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Friday, October 9, 2009

"The Healing of America", by TR Reid

This latest book which is currently climbing the best seller lists is subtitled "A Global Quest for Better, Cheaper and Fairer Health Care". Suffering from a shoulder injury, Mr. Reid decided to compare the different health systems of the world in his search for treatment options to help his shoulder - a compelling quest indeed. However, it is difficult from the very beginning of the book to get a handle on what Mr. Reid is evaluating - the economic models of payment for services,or the treatment and decision making utilized within the different cultures around the world. At the beginning of the book he introduces the various economic models of health care systems focusing on payment and delivery of services. This is very informative for a general understanding of models that exist. But it is puzzling to me how journalists and politicians refer to the cost of our health care when they admit that commericial or private insurance companies do not divulge what they actually spend directly for health care. And because of this, it is well known that these numbers that are thrown around about the cost of health care are extrapolated from what is known about medical costs from Medicare. That said, it was interesting to me that Mr. Reid included in his book the much used comparison of Health Expenditure as a percentage of GDP, 2005. In this well known study, the US is shown to spend 15.3% of GDP as opposed to Germany, which it cites as spending 10.7% of its GDP. Who did this study, and how did they get this number? The source is cited as the OECD Health at a Glance, 2007 done by the Government of Taiwan. Mr. Reid leaves it to the reader to draw their own conclusions, although he does follow the study by asking, "There's nothing particularly wrong with spending a lot of money on something important, as long as you get a decent return for what you spend." I have seen this study and heard these numbers thrown around in numerous articles and books, as well as quoted by politicians, journalists and media pundits.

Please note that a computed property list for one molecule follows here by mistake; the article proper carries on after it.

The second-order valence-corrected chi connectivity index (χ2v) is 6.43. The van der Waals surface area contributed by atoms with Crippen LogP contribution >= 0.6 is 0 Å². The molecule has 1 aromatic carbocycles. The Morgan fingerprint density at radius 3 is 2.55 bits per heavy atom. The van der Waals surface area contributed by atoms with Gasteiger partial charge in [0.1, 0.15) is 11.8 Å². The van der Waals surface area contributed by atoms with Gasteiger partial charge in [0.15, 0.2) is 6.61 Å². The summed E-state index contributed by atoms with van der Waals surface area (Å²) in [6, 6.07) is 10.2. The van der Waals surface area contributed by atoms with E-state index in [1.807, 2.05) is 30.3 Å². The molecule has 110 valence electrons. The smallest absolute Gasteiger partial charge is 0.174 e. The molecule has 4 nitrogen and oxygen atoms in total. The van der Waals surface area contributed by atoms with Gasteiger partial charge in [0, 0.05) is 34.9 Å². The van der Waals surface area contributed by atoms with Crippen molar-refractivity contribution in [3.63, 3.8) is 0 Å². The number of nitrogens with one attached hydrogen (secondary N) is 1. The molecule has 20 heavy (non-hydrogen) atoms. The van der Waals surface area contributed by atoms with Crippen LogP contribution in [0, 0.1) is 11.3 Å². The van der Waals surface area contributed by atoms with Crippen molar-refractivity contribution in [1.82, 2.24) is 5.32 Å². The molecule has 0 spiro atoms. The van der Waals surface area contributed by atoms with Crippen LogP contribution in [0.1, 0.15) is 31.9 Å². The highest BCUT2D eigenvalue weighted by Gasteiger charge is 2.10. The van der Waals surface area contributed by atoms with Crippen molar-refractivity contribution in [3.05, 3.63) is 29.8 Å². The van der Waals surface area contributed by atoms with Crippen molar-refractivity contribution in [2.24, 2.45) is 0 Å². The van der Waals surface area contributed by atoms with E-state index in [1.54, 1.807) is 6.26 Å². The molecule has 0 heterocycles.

So what are we getting when we spend so much? Interestingly, the German model, or the Bismarck model, is discussed in Reid's book and is said to be a model of a well run health care plan. One aspect among many I find interesting about this model is the distinction between medical education in Germany and the US. Much of the cost of our health care "system", has to include the economics of training future physicians and what part this plays in the overall cost of health care. In Germany, physician training is comprised of apprenticeships, in a type of journey-man system. Foreign student-physicians follow a practicing physician to learn as much as possible from observation. In the U.S. we take for granted the extensive and rigorous training of our physicians as compared to the rest of the world.

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